Historic Windows Can Be Repaired

    The replacement of these beautiful historic windows is often caused by peeling paint, broken glass or missing glazing putty. When these areas show signs of damage the windows tend to lose much of their beauty and eventually the window is often replaced. But with repair, and regular maintenance, these old windows will hold and last for years to come.

    When overseeing the restoration of a historic building or house, it is always better to repair the windows that are already in place. By repairing them, the original character and beauty of the building is maintained. Replacing them with modern windows, even for more energy efficient ones will, in a sense, decrease the value.

    A Common Misconception

    There is a common misconception when it comes to historic windows that they need to be replaced to help with energy saving. Even though replacing the original windows with more "energy efficient" windows may help save on expenses, it rarely makes a difference in the long run.

    The argument that modern windows are more energy efficient than older windows fails to consider the conservation of embodied energy and reduction of environmental cost. Although smart windows may seem very eco-friendly, even manufacturing new windows has a cost on the environment and leaves an old usable window to waste.

    Fittings ought to be used for as long as they are in working order, especially in these times when we are facing challenges of global warming. Most historic windows are made of durable material that can last for as long as the building itself with mere maintenance. Replacing the original windows in a historic building should always be a last resort.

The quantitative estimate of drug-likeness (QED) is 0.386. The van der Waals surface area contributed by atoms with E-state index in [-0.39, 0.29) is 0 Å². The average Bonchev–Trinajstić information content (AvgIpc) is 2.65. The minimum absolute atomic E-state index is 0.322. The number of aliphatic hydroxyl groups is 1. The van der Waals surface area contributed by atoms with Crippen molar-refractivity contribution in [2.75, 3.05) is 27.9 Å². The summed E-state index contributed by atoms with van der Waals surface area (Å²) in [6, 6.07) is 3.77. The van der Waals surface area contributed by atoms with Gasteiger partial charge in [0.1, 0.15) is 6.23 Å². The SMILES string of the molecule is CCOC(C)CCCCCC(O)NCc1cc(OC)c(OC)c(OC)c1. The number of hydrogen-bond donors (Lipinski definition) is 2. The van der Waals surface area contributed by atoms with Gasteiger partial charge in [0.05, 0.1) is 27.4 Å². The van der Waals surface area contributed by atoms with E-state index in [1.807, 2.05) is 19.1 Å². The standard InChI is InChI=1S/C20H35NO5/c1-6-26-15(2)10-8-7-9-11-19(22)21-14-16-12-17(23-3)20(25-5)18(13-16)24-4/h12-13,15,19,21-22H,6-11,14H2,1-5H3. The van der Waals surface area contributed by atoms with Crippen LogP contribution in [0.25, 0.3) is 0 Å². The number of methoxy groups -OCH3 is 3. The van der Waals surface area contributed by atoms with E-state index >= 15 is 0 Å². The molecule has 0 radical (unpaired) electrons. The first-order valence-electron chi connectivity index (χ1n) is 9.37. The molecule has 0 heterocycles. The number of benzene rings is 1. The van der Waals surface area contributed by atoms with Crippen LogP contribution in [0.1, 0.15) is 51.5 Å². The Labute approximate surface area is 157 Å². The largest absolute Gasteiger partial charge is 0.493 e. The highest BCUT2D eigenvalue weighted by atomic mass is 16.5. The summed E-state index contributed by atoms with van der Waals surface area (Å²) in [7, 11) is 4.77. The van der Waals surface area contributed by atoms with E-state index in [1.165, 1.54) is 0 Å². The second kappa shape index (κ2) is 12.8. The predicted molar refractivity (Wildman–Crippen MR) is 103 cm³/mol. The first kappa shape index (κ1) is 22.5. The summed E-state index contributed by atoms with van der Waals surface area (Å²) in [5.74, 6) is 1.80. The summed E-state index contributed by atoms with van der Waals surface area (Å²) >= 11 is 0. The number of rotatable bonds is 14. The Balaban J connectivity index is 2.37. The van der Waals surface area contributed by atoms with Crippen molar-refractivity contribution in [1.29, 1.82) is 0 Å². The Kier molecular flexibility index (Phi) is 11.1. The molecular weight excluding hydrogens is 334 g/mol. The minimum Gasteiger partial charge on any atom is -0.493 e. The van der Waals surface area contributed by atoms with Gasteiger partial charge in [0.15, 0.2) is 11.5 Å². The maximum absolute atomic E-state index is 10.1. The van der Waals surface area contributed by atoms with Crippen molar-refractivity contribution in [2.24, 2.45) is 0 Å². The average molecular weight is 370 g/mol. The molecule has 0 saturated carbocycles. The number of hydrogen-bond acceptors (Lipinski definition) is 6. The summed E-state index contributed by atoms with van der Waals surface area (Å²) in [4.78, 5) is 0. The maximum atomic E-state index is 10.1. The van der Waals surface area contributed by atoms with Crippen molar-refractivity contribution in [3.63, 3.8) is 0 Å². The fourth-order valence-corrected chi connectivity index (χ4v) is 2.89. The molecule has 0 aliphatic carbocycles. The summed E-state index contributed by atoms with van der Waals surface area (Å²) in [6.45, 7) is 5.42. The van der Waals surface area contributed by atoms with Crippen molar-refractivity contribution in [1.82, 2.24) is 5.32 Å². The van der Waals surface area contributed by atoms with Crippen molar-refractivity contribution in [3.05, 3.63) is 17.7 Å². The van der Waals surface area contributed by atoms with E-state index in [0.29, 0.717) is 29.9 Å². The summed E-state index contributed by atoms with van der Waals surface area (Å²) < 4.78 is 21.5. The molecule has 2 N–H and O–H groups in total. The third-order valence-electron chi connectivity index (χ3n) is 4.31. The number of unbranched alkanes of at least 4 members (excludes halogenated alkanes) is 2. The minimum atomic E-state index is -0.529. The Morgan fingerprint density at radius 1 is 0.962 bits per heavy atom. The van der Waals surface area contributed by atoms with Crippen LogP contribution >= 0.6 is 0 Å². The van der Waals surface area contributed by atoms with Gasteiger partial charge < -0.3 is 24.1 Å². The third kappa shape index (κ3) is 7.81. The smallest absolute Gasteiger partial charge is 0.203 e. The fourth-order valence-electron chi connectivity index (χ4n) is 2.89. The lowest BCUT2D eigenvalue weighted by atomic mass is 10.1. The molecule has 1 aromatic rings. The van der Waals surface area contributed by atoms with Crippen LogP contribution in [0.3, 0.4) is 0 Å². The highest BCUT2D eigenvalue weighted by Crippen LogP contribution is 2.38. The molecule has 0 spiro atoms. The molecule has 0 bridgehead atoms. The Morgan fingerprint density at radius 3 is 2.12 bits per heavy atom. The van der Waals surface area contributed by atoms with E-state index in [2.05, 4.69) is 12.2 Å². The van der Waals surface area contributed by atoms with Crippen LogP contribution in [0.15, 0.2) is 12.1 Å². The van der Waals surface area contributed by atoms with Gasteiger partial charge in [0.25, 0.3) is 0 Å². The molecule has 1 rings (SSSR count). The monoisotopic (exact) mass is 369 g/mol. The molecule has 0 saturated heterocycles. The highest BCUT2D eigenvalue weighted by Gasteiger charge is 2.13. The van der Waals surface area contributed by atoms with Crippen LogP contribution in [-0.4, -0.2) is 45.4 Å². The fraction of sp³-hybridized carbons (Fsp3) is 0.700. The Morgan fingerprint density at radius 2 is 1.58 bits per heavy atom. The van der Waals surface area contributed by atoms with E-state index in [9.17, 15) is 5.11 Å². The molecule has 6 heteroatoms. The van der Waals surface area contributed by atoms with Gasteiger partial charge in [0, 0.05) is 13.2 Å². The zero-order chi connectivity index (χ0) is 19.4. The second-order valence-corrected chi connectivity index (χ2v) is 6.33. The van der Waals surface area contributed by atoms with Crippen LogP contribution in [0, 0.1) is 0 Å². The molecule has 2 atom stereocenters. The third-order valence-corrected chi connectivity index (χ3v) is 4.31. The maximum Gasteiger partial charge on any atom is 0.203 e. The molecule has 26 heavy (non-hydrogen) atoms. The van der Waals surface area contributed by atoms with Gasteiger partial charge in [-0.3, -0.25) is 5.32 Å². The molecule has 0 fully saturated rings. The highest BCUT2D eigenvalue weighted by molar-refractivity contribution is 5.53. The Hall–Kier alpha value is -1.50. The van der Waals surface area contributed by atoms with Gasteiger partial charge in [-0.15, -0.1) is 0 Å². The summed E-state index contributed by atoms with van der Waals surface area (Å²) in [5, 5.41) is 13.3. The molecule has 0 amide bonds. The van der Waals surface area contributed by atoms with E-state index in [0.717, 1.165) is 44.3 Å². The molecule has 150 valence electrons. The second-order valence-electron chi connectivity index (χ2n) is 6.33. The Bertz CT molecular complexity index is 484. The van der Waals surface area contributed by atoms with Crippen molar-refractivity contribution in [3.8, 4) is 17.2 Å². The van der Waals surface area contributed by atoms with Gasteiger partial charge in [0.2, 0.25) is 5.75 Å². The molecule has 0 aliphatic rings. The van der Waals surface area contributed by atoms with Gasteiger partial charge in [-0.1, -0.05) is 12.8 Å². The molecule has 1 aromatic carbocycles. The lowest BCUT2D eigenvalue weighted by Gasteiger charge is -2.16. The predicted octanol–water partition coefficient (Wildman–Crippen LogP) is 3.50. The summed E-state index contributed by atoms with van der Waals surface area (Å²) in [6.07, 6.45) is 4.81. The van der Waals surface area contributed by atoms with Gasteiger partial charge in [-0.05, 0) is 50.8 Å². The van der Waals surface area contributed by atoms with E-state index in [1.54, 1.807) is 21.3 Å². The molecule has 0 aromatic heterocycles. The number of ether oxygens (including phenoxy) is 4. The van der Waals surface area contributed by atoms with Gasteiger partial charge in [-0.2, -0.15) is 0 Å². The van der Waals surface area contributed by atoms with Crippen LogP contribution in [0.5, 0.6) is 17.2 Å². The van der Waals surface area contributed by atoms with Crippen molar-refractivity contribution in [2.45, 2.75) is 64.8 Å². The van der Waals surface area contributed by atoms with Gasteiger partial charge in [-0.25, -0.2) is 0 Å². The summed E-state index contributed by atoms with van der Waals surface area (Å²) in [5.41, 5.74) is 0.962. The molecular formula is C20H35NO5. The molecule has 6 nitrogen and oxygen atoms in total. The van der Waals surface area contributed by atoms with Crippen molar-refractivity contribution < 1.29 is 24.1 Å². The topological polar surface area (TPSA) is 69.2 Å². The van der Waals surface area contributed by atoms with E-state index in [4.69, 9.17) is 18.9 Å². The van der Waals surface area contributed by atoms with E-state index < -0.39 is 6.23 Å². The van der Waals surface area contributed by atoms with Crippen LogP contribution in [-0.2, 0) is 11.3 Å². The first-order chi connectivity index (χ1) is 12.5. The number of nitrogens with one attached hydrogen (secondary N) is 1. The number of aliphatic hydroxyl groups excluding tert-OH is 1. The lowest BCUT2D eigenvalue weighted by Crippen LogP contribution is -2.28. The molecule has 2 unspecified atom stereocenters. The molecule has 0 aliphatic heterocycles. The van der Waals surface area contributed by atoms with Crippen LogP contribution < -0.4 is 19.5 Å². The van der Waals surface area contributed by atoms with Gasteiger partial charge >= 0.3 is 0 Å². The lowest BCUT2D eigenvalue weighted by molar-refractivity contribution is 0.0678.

For more information on the restoration of historic windows contact Scott Henson Architect, where we specialize in the preservation and restoration of historic buildings.

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  • Breathing Life Back Into Your Historic Building Envelope

    Breathing Life Back Into Your Historic Building Envelope

    New York City's Facade Inspection Safety Program (FISP), formally known as Local Law 11, requires the facades of buildings of six or more stories to be inspected for safety every five years. This measure was a replacement for Local Law 10, originally enacted in the late 1990’s, which required inspections of only the front side of buildings. The latest inspection period, Cycle 8, started in February 2015 and ends in February 2020.